Thursday, July 13, 2017

Big Napoleon and Little Napoleon

Peter the Great's Throne at the Hermitage, St.Petersburg

MSNBC can’t seem to make up its mind whether Donald Trump and Emanuel Macron love or hate each other, but I will rest my case on the fact that Macron left his assigned placed for the G20 photo shoot to come and stand on the very outside of the group next to Trump who had been assigned that place as a newcomer.
Today, the two presidents reviewed the guard at Napoleon’s tomb, and Donald Trump never looked so presidential, standing ramrod straight in the courtyard of Les Invalides.
Macron —  who has been taunted in the French press for trying to emulate Napoleon and the Sun King all at once — speaks good English and has a background in finance.  Having brilliantly won the Presidency on his first try, then capped that by gaining a comfortable majority in Parliament, his slogan could be translated as France Forging Ahead, not very different from ‘Make America Great Again’.  (Like Trump, Macron has an unusual personal history, having succeeded in getting a high school professor twenty-three years his senior to divorce her husband and marry him.)  
Suffice it to say that Macron is a doer and a go-getter, but what does he want from Trump?  The answer brings us to Angela Merkel, about to run for a fourth term as Chancellor of Germany.  France and Germany have long been Europe’s leading duo, but unlike her predecessors, Merkel is recognized as primus inter pares.  As a French patriot and upstart President, Macron aims to gain equal recognition for France, which has not been the case since the Mitterrand-Kohl duo (and even then….Mitterrand hoped until the last minute that somehow Germany would not be permitted to reunite…).  If Macron could succeed, where Merkel has failed, in persuading Donald Trump to rejoin the Climate Agreement, that would go a long way toward suggesting that Europe has a new leader.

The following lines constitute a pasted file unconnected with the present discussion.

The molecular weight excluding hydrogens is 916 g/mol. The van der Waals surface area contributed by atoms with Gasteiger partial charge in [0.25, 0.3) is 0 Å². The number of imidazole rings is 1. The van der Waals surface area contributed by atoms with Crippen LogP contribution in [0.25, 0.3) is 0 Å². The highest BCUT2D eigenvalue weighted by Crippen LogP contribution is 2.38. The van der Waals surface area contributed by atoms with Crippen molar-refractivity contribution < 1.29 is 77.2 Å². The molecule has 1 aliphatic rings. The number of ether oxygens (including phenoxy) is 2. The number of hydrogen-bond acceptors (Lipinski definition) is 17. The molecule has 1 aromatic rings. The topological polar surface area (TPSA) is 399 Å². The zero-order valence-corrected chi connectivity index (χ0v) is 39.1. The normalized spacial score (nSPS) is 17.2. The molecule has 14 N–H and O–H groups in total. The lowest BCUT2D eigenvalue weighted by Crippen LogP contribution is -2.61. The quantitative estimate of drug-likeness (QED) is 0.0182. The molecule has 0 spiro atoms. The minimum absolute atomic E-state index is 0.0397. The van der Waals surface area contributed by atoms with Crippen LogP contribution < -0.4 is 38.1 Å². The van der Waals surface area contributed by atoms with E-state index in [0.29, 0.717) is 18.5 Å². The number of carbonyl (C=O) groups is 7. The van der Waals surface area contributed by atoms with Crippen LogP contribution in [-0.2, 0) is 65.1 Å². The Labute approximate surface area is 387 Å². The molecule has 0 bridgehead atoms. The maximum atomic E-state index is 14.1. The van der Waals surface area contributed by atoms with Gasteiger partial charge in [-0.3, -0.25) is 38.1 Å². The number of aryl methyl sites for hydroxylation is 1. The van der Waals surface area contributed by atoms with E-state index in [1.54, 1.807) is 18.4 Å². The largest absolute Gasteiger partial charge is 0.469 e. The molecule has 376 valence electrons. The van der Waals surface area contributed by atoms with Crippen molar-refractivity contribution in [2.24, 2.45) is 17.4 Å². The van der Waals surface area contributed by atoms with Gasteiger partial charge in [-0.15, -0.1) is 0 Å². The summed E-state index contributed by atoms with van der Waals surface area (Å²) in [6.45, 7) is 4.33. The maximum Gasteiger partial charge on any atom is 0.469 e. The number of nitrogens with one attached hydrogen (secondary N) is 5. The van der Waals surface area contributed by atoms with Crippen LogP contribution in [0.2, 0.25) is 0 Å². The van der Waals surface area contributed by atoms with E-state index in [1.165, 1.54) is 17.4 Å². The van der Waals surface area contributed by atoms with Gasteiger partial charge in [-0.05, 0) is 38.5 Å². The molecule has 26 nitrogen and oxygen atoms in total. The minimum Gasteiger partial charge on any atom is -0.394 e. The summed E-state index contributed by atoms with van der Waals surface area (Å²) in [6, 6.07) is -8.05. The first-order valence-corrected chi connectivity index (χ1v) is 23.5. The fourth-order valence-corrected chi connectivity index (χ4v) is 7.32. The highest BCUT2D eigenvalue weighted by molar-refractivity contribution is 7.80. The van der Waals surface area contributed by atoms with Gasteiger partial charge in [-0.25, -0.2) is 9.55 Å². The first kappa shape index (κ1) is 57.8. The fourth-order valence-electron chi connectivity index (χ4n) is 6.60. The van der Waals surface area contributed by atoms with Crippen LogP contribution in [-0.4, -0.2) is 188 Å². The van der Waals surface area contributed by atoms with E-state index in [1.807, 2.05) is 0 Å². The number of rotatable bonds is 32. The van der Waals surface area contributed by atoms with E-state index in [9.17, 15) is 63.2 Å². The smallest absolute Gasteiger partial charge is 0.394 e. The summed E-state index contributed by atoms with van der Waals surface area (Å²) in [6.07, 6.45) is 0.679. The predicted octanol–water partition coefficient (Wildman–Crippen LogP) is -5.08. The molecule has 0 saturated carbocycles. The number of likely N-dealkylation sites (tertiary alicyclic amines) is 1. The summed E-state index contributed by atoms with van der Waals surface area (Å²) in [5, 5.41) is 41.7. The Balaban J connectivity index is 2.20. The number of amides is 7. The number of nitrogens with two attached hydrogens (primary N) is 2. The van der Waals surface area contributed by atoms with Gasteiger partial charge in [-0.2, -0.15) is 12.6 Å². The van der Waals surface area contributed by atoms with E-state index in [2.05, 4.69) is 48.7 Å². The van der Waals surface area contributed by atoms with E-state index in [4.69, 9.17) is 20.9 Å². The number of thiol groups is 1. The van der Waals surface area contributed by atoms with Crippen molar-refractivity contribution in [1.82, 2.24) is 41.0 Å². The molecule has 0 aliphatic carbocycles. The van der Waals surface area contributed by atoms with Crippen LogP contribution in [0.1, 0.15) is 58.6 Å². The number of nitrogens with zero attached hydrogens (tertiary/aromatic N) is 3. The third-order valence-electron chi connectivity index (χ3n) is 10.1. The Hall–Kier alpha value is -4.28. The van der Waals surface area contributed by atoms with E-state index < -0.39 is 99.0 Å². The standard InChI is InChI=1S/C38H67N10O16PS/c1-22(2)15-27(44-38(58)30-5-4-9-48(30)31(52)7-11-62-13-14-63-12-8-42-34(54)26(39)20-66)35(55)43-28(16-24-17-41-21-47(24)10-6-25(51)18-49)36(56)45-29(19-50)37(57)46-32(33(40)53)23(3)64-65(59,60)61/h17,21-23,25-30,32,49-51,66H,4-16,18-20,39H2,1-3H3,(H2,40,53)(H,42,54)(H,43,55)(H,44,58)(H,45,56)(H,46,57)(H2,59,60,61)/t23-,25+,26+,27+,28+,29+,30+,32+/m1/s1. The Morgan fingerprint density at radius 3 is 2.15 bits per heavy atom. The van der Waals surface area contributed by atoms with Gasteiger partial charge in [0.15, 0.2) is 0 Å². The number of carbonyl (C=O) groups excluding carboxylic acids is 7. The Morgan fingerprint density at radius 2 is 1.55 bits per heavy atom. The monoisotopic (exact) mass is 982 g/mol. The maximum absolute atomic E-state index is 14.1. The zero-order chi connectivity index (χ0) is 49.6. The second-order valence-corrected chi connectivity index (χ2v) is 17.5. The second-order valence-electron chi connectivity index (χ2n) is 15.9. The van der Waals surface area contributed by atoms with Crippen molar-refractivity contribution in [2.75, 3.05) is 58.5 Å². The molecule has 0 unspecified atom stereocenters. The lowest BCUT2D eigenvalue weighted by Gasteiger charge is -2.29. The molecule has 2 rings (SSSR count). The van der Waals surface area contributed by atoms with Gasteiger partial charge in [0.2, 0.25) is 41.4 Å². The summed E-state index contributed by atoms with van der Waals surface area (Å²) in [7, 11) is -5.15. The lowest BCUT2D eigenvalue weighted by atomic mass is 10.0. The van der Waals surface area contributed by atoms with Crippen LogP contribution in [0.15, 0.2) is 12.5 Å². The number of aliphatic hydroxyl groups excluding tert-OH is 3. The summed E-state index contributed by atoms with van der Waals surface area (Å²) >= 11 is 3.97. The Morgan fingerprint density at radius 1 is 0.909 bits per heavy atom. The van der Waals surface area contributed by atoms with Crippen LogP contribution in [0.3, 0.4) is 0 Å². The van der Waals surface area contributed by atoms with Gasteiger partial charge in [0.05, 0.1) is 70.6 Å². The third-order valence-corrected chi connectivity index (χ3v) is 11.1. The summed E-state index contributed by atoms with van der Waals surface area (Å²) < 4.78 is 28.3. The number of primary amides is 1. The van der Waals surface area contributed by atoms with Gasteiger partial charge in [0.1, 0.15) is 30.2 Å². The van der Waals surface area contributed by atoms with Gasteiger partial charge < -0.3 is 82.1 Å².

Angela Merkel has the advantage of being able to speak Russian to Vladimir Putin (benefitting from communist East Germany’s obligatory Russian studies in her youth), but Macron received the Russian president at the Versailles palace — where he proceeded to address a joint session of Parliament a few weeks later, causing the French media to loudly mock his royal instincts.

Europe as a whole is undergoing a fundamental mutation from left of center to who knows how far right.  The key question will be whether a ‘New Right’ a la Alain de Benoit will take hold, putting paid to the vociferous anti-immigrant right that has been galvanized by the massive arrival of Muslim immigrants. Europe’s leaders seem to ignore the fact, recently reported by the Economist, that absent immigration, their populations are doomed to decline. (Donald Trump probably ignores that fact, too.)

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